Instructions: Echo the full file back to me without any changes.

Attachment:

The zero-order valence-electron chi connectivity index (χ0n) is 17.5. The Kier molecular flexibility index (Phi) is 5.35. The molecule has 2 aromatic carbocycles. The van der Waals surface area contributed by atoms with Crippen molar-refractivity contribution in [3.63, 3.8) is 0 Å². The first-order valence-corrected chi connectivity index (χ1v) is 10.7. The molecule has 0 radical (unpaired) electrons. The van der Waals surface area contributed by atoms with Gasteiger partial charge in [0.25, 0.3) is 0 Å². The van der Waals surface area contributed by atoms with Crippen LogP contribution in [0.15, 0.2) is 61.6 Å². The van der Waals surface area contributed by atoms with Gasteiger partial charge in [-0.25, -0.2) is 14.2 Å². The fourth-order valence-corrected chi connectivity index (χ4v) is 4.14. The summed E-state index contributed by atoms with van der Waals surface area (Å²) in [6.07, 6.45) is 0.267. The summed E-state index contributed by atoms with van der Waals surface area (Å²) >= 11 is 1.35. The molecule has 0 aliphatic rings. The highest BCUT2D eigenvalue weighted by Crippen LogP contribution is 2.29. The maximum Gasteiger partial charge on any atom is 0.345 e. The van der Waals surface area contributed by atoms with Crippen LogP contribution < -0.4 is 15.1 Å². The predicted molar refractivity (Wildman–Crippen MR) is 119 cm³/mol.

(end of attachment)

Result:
The zero-order valence-electron chi connectivity index (χ0n) is 17.5. The Kier molecular flexibility index (Phi) is 5.35. The molecule has 2 aromatic carbocycles. The van der Waals surface area contributed by atoms with Crippen molar-refractivity contribution in [3.63, 3.8) is 0 Å². The first-order valence-corrected chi connectivity index (χ1v) is 10.7. The molecule has 0 radical (unpaired) electrons. The van der Waals surface area contributed by atoms with Gasteiger partial charge in [0.25, 0.3) is 0 Å². The van der Waals surface area contributed by atoms with Crippen LogP contribution in [0.15, 0.2) is 61.6 Å². The van der Waals surface area contributed by atoms with Gasteiger partial charge in [-0.25, -0.2) is 14.2 Å². The fourth-order valence-corrected chi connectivity index (χ4v) is 4.14. The summed E-state index contributed by atoms with van der Waals surface area (Å²) in [6.07, 6.45) is 0.267. The summed E-state index contributed by atoms with van der Waals surface area (Å²) >= 11 is 1.35. The molecule has 0 aliphatic rings. The highest BCUT2D eigenvalue weighted by Crippen LogP contribution is 2.29. The maximum Gasteiger partial charge on any atom is 0.345 e. The van der Waals surface area contributed by atoms with Crippen LogP contribution < -0.4 is 15.1 Å². The predicted molar refractivity (Wildman–Crippen MR) is 119 cm³/mol.